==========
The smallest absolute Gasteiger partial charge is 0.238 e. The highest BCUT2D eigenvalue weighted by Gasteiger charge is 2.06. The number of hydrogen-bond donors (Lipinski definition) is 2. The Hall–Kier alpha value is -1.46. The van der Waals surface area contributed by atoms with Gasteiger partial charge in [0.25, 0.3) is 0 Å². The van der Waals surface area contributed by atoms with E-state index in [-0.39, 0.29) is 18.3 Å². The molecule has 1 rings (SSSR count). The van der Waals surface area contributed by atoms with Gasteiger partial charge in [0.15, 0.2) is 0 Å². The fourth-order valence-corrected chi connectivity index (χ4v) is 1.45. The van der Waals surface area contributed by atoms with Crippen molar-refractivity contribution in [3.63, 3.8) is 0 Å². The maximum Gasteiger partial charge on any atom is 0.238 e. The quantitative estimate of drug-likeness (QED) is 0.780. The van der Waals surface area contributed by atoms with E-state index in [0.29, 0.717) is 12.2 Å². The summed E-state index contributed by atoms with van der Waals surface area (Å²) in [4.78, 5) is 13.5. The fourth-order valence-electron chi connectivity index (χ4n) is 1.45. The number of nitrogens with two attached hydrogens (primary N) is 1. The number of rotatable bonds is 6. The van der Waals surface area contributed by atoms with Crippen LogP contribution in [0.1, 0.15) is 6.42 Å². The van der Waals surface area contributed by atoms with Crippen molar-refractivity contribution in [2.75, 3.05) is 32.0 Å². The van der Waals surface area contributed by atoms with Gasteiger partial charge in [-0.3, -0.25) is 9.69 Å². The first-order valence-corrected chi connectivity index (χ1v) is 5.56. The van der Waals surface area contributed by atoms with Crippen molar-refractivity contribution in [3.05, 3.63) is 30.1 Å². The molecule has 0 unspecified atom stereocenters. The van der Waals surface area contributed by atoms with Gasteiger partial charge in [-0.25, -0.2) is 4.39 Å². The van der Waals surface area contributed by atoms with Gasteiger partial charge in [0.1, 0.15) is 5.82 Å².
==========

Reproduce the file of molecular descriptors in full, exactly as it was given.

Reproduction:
The smallest absolute Gasteiger partial charge is 0.238 e. The highest BCUT2D eigenvalue weighted by Gasteiger charge is 2.06. The number of hydrogen-bond donors (Lipinski definition) is 2. The Hall–Kier alpha value is -1.46. The van der Waals surface area contributed by atoms with Gasteiger partial charge in [0.25, 0.3) is 0 Å². The van der Waals surface area contributed by atoms with E-state index in [-0.39, 0.29) is 18.3 Å². The molecule has 1 rings (SSSR count). The van der Waals surface area contributed by atoms with Gasteiger partial charge in [0.15, 0.2) is 0 Å². The fourth-order valence-corrected chi connectivity index (χ4v) is 1.45. The van der Waals surface area contributed by atoms with Crippen molar-refractivity contribution in [3.63, 3.8) is 0 Å². The maximum Gasteiger partial charge on any atom is 0.238 e. The quantitative estimate of drug-likeness (QED) is 0.780. The van der Waals surface area contributed by atoms with E-state index in [0.29, 0.717) is 12.2 Å². The summed E-state index contributed by atoms with van der Waals surface area (Å²) in [4.78, 5) is 13.5. The fourth-order valence-electron chi connectivity index (χ4n) is 1.45. The number of nitrogens with two attached hydrogens (primary N) is 1. The number of rotatable bonds is 6. The van der Waals surface area contributed by atoms with Crippen LogP contribution in [0.1, 0.15) is 6.42 Å². The van der Waals surface area contributed by atoms with Crippen molar-refractivity contribution in [2.75, 3.05) is 32.0 Å². The van der Waals surface area contributed by atoms with Gasteiger partial charge in [-0.3, -0.25) is 9.69 Å². The first-order valence-corrected chi connectivity index (χ1v) is 5.56. The van der Waals surface area contributed by atoms with Crippen molar-refractivity contribution in [3.05, 3.63) is 30.1 Å². The molecule has 0 unspecified atom stereocenters. The van der Waals surface area contributed by atoms with Gasteiger partial charge in [-0.25, -0.2) is 4.39 Å². The van der Waals surface area contributed by atoms with Gasteiger partial charge in [0.1, 0.15) is 5.82 Å².